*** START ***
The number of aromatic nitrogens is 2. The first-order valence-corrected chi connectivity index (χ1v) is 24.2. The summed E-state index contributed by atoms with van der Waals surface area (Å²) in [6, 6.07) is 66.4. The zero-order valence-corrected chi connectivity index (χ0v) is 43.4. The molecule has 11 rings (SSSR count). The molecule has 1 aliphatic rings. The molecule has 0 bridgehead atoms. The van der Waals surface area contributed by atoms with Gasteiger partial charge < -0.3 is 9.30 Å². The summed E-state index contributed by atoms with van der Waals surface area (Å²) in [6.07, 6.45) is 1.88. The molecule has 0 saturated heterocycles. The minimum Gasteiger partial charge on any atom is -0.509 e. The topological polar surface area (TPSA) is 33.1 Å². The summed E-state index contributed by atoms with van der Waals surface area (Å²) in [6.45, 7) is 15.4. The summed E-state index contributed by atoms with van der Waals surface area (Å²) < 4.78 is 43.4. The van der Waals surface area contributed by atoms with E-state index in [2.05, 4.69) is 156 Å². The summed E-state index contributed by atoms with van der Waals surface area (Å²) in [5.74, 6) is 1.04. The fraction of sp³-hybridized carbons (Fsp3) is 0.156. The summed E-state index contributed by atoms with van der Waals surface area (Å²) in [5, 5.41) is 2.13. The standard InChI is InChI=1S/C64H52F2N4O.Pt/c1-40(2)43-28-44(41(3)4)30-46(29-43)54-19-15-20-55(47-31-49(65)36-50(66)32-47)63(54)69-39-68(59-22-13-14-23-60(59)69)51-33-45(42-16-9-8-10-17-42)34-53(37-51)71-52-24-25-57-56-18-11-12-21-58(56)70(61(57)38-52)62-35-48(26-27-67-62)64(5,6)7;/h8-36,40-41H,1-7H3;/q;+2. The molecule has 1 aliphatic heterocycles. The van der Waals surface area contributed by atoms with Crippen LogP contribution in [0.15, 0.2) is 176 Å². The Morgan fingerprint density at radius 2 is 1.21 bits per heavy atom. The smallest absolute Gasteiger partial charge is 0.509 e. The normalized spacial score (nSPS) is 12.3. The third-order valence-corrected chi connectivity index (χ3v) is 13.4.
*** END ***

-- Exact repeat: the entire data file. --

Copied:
The number of aromatic nitrogens is 2. The first-order valence-corrected chi connectivity index (χ1v) is 24.2. The summed E-state index contributed by atoms with van der Waals surface area (Å²) in [6, 6.07) is 66.4. The zero-order valence-corrected chi connectivity index (χ0v) is 43.4. The molecule has 11 rings (SSSR count). The molecule has 1 aliphatic rings. The molecule has 0 bridgehead atoms. The van der Waals surface area contributed by atoms with Gasteiger partial charge < -0.3 is 9.30 Å². The summed E-state index contributed by atoms with van der Waals surface area (Å²) in [6.07, 6.45) is 1.88. The molecule has 0 saturated heterocycles. The minimum Gasteiger partial charge on any atom is -0.509 e. The topological polar surface area (TPSA) is 33.1 Å². The summed E-state index contributed by atoms with van der Waals surface area (Å²) in [6.45, 7) is 15.4. The summed E-state index contributed by atoms with van der Waals surface area (Å²) < 4.78 is 43.4. The van der Waals surface area contributed by atoms with E-state index in [2.05, 4.69) is 156 Å². The summed E-state index contributed by atoms with van der Waals surface area (Å²) in [5.74, 6) is 1.04. The fraction of sp³-hybridized carbons (Fsp3) is 0.156. The summed E-state index contributed by atoms with van der Waals surface area (Å²) in [5, 5.41) is 2.13. The standard InChI is InChI=1S/C64H52F2N4O.Pt/c1-40(2)43-28-44(41(3)4)30-46(29-43)54-19-15-20-55(47-31-49(65)36-50(66)32-47)63(54)69-39-68(59-22-13-14-23-60(59)69)51-33-45(42-16-9-8-10-17-42)34-53(37-51)71-52-24-25-57-56-18-11-12-21-58(56)70(61(57)38-52)62-35-48(26-27-67-62)64(5,6)7;/h8-36,40-41H,1-7H3;/q;+2. The molecule has 1 aliphatic heterocycles. The van der Waals surface area contributed by atoms with Crippen LogP contribution in [0.15, 0.2) is 176 Å². The Morgan fingerprint density at radius 2 is 1.21 bits per heavy atom. The smallest absolute Gasteiger partial charge is 0.509 e. The normalized spacial score (nSPS) is 12.3. The third-order valence-corrected chi connectivity index (χ3v) is 13.4.